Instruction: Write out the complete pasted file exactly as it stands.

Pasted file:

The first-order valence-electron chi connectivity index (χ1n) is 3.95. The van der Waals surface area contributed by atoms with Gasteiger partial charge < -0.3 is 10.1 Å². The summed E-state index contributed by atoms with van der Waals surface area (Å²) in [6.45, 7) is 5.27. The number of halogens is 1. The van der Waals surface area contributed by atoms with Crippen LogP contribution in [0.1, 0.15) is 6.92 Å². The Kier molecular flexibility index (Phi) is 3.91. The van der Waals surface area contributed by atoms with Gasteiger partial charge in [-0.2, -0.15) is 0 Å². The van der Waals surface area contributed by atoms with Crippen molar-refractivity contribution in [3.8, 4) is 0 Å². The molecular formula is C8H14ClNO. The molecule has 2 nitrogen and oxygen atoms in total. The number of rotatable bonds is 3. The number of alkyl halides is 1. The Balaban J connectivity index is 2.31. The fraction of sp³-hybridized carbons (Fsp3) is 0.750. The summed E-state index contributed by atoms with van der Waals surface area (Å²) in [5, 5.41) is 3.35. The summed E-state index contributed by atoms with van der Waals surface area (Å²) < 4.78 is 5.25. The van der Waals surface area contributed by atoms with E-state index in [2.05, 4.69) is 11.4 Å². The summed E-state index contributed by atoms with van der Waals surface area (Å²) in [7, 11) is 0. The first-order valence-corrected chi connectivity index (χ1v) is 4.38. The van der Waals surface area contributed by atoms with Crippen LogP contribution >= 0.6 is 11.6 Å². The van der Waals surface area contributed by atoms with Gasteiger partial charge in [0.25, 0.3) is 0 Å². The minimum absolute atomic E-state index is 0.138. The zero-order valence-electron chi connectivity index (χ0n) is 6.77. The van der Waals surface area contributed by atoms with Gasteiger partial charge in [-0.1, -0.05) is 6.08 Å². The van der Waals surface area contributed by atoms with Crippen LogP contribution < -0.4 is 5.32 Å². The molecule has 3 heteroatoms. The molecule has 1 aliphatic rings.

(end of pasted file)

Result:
The first-order valence-electron chi connectivity index (χ1n) is 3.95. The van der Waals surface area contributed by atoms with Gasteiger partial charge < -0.3 is 10.1 Å². The summed E-state index contributed by atoms with van der Waals surface area (Å²) in [6.45, 7) is 5.27. The number of halogens is 1. The van der Waals surface area contributed by atoms with Crippen LogP contribution in [0.1, 0.15) is 6.92 Å². The Kier molecular flexibility index (Phi) is 3.91. The van der Waals surface area contributed by atoms with Gasteiger partial charge in [-0.2, -0.15) is 0 Å². The van der Waals surface area contributed by atoms with Crippen molar-refractivity contribution in [3.8, 4) is 0 Å². The molecular formula is C8H14ClNO. The molecule has 2 nitrogen and oxygen atoms in total. The number of rotatable bonds is 3. The number of alkyl halides is 1. The Balaban J connectivity index is 2.31. The fraction of sp³-hybridized carbons (Fsp3) is 0.750. The summed E-state index contributed by atoms with van der Waals surface area (Å²) in [5, 5.41) is 3.35. The summed E-state index contributed by atoms with van der Waals surface area (Å²) < 4.78 is 5.25. The van der Waals surface area contributed by atoms with E-state index in [2.05, 4.69) is 11.4 Å². The summed E-state index contributed by atoms with van der Waals surface area (Å²) in [7, 11) is 0. The first-order valence-corrected chi connectivity index (χ1v) is 4.38. The van der Waals surface area contributed by atoms with Crippen LogP contribution >= 0.6 is 11.6 Å². The van der Waals surface area contributed by atoms with Gasteiger partial charge in [0.25, 0.3) is 0 Å². The minimum absolute atomic E-state index is 0.138. The zero-order valence-electron chi connectivity index (χ0n) is 6.77. The van der Waals surface area contributed by atoms with Gasteiger partial charge in [-0.1, -0.05) is 6.08 Å². The van der Waals surface area contributed by atoms with Crippen LogP contribution < -0.4 is 5.32 Å². The molecule has 3 heteroatoms. The molecule has 1 aliphatic rings.